I still remember the long evening walks I went on with my mother, to fetch a bar of orange-flavored ice cream. It was around 17-18 years back. I was a kid then. I am 23 now, but still a kid, for her.
My mother is exceptionally beautiful, just like all the mothers of the world. The radiant smile, the crooked strand of hair on the edge of her forehead, which has remained curled ever since I first saw her, and bright sparkling eyes – all of them contribute to the image which for me has become an epitome of motherhood, and love.
She might not be able to boast of a university degree, but for me she has been an institution in herself. She taught me much beyond what the books could ever contribute. Resting my hand in her lap, till date, she takes me off on myriad journeys. Only the stories have changed – earlier it was about kings and queens, good and bad, now it’s about relatives near and far, good and bad.
From teaching the basics of the language to the confidence to speak in public, my mother stood by my side, invested her time, patience and efforts on me. She has helped me communicate better, encouraged me to talk my heart out and shaped me to become a better listener and observer.
Yes, she’s indeed an expert in all her fields. She’s the first all-rounder I met. I have seen her work round-the-clock with a glorious smile all along. In my school days, she went to bed after I slept and when I used to wake up to the sight of her preparing my lunch for the day. Neatly decorated and nutritiously balanced box of lunch and a bottle of water was prepared. Then the breakfast and a beautiful motivation to eat it all – she got me ready to face the day.
She is also an expert in reading my mind. If Sherlock Holmes would’ve been alive today, he would probably have been her student. Every twitch of my brow and creases on my forehead blows up an alarm for her that something is troubling me. She comes near, and sits down, asking me to tell her everything. Apprehensive, and often embarrassingly, I put out my heart in front of her. She listens to it all, irrespective of whether she understood anything or not. She lets me vent myself, for she knows this would somehow make me feel better, and eventually her.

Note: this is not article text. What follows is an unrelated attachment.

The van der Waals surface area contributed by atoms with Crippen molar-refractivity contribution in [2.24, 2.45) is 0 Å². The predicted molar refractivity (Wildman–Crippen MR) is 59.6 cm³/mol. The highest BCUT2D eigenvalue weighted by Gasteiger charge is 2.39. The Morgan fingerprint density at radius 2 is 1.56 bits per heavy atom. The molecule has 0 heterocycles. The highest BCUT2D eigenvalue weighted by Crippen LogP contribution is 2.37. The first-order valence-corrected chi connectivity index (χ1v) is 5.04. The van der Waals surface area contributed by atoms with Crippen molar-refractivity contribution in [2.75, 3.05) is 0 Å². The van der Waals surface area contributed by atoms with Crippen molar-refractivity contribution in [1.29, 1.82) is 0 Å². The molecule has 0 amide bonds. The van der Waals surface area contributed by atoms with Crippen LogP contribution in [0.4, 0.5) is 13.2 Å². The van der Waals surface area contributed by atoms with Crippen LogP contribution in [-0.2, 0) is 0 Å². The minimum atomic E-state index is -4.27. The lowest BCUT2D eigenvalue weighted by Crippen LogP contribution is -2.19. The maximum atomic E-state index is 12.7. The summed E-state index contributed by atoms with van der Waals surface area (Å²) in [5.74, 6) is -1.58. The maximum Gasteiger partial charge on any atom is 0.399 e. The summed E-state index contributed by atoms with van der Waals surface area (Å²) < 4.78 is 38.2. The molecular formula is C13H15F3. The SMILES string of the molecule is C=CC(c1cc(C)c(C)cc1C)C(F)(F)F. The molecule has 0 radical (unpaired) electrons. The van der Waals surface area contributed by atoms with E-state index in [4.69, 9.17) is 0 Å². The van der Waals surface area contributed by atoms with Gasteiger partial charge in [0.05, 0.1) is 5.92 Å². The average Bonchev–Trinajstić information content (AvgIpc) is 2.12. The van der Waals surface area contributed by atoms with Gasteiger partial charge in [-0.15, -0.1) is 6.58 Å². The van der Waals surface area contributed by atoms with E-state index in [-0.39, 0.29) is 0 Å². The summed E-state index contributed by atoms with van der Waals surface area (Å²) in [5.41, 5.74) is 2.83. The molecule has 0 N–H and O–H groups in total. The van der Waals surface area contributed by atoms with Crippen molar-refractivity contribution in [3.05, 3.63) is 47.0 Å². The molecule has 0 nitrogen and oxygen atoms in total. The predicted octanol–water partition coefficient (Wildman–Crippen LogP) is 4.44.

A lot of time has passed since the innocent days of childhood. Now I see my mother sitting in front of me, and the ticking clock behind her. Everyone’s aging. I see the palm of her hand turning coarse, and a few traces of wrinkles on her face. Her hair, just above the ear on either sides, are slowly forming patches of grey. I don’t wish to see her grow old. I don’t want her to feel old herself. Thankfully I can do something about the hair. The new Godrej Expert Rich Crème helps bring back the natural shine and color to the hair. It’s completely easy and safe to use. You can learn more about it, by clicking here. I shall definitely get this hair crème to help stop the ticking clock, at least virtually.
All this for my mother, who never aspired to become a perfectionist, but is a perfection in her own self.
Cover image courtesy: freedigitalphotos.net / David Castillo Dominici